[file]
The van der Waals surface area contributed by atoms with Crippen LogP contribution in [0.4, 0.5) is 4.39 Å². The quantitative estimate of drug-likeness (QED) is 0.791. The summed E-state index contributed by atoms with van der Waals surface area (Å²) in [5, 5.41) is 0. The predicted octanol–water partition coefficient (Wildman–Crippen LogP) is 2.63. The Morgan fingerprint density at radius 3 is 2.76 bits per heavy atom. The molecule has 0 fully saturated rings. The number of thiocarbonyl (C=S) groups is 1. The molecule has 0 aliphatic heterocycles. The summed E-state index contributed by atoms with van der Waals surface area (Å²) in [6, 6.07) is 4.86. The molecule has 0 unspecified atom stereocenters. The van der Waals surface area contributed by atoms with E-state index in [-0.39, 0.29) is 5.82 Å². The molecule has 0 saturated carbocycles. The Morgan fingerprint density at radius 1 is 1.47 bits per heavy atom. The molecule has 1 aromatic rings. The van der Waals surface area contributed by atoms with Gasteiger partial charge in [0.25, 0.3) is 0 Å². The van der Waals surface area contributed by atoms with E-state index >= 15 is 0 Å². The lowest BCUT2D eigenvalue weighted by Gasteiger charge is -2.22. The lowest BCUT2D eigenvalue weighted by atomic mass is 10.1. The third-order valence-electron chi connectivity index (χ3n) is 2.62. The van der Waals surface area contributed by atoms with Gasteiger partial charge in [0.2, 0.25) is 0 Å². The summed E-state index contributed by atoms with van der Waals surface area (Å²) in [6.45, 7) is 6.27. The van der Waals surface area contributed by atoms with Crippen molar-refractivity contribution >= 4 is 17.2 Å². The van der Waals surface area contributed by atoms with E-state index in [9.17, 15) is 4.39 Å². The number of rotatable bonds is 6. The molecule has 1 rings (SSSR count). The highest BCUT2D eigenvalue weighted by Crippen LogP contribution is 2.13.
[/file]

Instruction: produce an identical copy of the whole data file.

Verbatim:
The van der Waals surface area contributed by atoms with Crippen LogP contribution in [0.4, 0.5) is 4.39 Å². The quantitative estimate of drug-likeness (QED) is 0.791. The summed E-state index contributed by atoms with van der Waals surface area (Å²) in [5, 5.41) is 0. The predicted octanol–water partition coefficient (Wildman–Crippen LogP) is 2.63. The Morgan fingerprint density at radius 3 is 2.76 bits per heavy atom. The molecule has 0 fully saturated rings. The number of thiocarbonyl (C=S) groups is 1. The molecule has 0 aliphatic heterocycles. The summed E-state index contributed by atoms with van der Waals surface area (Å²) in [6, 6.07) is 4.86. The molecule has 0 unspecified atom stereocenters. The van der Waals surface area contributed by atoms with E-state index in [-0.39, 0.29) is 5.82 Å². The molecule has 0 saturated carbocycles. The Morgan fingerprint density at radius 1 is 1.47 bits per heavy atom. The molecule has 1 aromatic rings. The van der Waals surface area contributed by atoms with Gasteiger partial charge in [0.25, 0.3) is 0 Å². The van der Waals surface area contributed by atoms with E-state index >= 15 is 0 Å². The lowest BCUT2D eigenvalue weighted by Gasteiger charge is -2.22. The lowest BCUT2D eigenvalue weighted by atomic mass is 10.1. The third-order valence-electron chi connectivity index (χ3n) is 2.62. The van der Waals surface area contributed by atoms with Gasteiger partial charge in [0.2, 0.25) is 0 Å². The summed E-state index contributed by atoms with van der Waals surface area (Å²) in [6.45, 7) is 6.27. The van der Waals surface area contributed by atoms with Crippen molar-refractivity contribution >= 4 is 17.2 Å². The van der Waals surface area contributed by atoms with E-state index in [9.17, 15) is 4.39 Å². The number of rotatable bonds is 6. The molecule has 1 rings (SSSR count). The highest BCUT2D eigenvalue weighted by Crippen LogP contribution is 2.13.